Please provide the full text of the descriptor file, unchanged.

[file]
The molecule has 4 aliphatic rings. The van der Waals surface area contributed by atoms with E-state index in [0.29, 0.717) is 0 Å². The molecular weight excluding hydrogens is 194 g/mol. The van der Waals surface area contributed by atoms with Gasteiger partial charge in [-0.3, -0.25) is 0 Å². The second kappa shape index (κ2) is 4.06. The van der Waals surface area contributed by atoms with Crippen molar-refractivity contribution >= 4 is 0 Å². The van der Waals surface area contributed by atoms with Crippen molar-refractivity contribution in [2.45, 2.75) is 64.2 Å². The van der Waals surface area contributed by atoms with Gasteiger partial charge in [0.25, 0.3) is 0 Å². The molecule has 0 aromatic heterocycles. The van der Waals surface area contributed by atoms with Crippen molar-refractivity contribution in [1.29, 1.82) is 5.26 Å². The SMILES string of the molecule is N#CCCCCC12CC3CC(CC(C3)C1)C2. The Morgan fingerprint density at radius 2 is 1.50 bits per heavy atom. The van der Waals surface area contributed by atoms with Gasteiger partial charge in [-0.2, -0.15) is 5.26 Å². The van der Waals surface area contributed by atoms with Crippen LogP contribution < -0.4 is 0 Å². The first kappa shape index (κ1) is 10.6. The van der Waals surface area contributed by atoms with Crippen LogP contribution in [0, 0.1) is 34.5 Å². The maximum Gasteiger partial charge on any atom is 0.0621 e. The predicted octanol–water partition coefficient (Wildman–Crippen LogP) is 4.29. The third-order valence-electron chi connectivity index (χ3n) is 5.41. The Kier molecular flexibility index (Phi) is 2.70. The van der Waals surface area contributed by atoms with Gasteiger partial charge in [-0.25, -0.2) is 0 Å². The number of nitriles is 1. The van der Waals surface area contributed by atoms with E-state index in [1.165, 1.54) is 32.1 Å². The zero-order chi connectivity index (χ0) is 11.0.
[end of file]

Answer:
The molecule has 4 aliphatic rings. The van der Waals surface area contributed by atoms with E-state index in [0.29, 0.717) is 0 Å². The molecular weight excluding hydrogens is 194 g/mol. The van der Waals surface area contributed by atoms with Gasteiger partial charge in [-0.3, -0.25) is 0 Å². The second kappa shape index (κ2) is 4.06. The van der Waals surface area contributed by atoms with Crippen molar-refractivity contribution >= 4 is 0 Å². The van der Waals surface area contributed by atoms with Crippen molar-refractivity contribution in [2.45, 2.75) is 64.2 Å². The van der Waals surface area contributed by atoms with Gasteiger partial charge in [0.25, 0.3) is 0 Å². The molecule has 0 aromatic heterocycles. The van der Waals surface area contributed by atoms with Crippen molar-refractivity contribution in [1.29, 1.82) is 5.26 Å². The SMILES string of the molecule is N#CCCCCC12CC3CC(CC(C3)C1)C2. The Morgan fingerprint density at radius 2 is 1.50 bits per heavy atom. The van der Waals surface area contributed by atoms with Gasteiger partial charge in [-0.2, -0.15) is 5.26 Å². The van der Waals surface area contributed by atoms with Crippen LogP contribution < -0.4 is 0 Å². The first kappa shape index (κ1) is 10.6. The van der Waals surface area contributed by atoms with Crippen LogP contribution in [0, 0.1) is 34.5 Å². The maximum Gasteiger partial charge on any atom is 0.0621 e. The predicted octanol–water partition coefficient (Wildman–Crippen LogP) is 4.29. The third-order valence-electron chi connectivity index (χ3n) is 5.41. The Kier molecular flexibility index (Phi) is 2.70. The van der Waals surface area contributed by atoms with Gasteiger partial charge in [-0.25, -0.2) is 0 Å². The number of nitriles is 1. The van der Waals surface area contributed by atoms with E-state index in [1.165, 1.54) is 32.1 Å². The zero-order chi connectivity index (χ0) is 11.0.